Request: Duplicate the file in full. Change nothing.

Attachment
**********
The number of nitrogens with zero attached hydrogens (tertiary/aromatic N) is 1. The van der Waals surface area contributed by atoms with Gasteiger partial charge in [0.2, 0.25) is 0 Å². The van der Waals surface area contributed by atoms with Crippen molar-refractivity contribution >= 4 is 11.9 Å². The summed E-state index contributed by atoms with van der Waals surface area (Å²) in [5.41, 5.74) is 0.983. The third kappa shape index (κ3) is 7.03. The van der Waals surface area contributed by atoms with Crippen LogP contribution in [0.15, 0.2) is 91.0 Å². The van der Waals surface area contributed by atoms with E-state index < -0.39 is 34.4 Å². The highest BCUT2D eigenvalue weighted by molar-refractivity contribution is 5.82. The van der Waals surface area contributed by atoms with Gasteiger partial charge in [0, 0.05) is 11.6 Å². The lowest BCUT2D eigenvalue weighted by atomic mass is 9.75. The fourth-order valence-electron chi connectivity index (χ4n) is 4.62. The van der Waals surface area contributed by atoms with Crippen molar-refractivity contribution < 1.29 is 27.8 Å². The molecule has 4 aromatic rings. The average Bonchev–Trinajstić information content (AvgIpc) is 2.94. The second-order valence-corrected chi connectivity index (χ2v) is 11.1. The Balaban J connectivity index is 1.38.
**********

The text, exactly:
The number of nitrogens with zero attached hydrogens (tertiary/aromatic N) is 1. The van der Waals surface area contributed by atoms with Gasteiger partial charge in [0.2, 0.25) is 0 Å². The van der Waals surface area contributed by atoms with Crippen molar-refractivity contribution >= 4 is 11.9 Å². The summed E-state index contributed by atoms with van der Waals surface area (Å²) in [5.41, 5.74) is 0.983. The third kappa shape index (κ3) is 7.03. The van der Waals surface area contributed by atoms with Crippen LogP contribution in [0.15, 0.2) is 91.0 Å². The van der Waals surface area contributed by atoms with E-state index < -0.39 is 34.4 Å². The highest BCUT2D eigenvalue weighted by molar-refractivity contribution is 5.82. The van der Waals surface area contributed by atoms with Gasteiger partial charge in [0, 0.05) is 11.6 Å². The lowest BCUT2D eigenvalue weighted by atomic mass is 9.75. The fourth-order valence-electron chi connectivity index (χ4n) is 4.62. The van der Waals surface area contributed by atoms with Crippen molar-refractivity contribution < 1.29 is 27.8 Å². The molecule has 4 aromatic rings. The average Bonchev–Trinajstić information content (AvgIpc) is 2.94. The second-order valence-corrected chi connectivity index (χ2v) is 11.1. The Balaban J connectivity index is 1.38.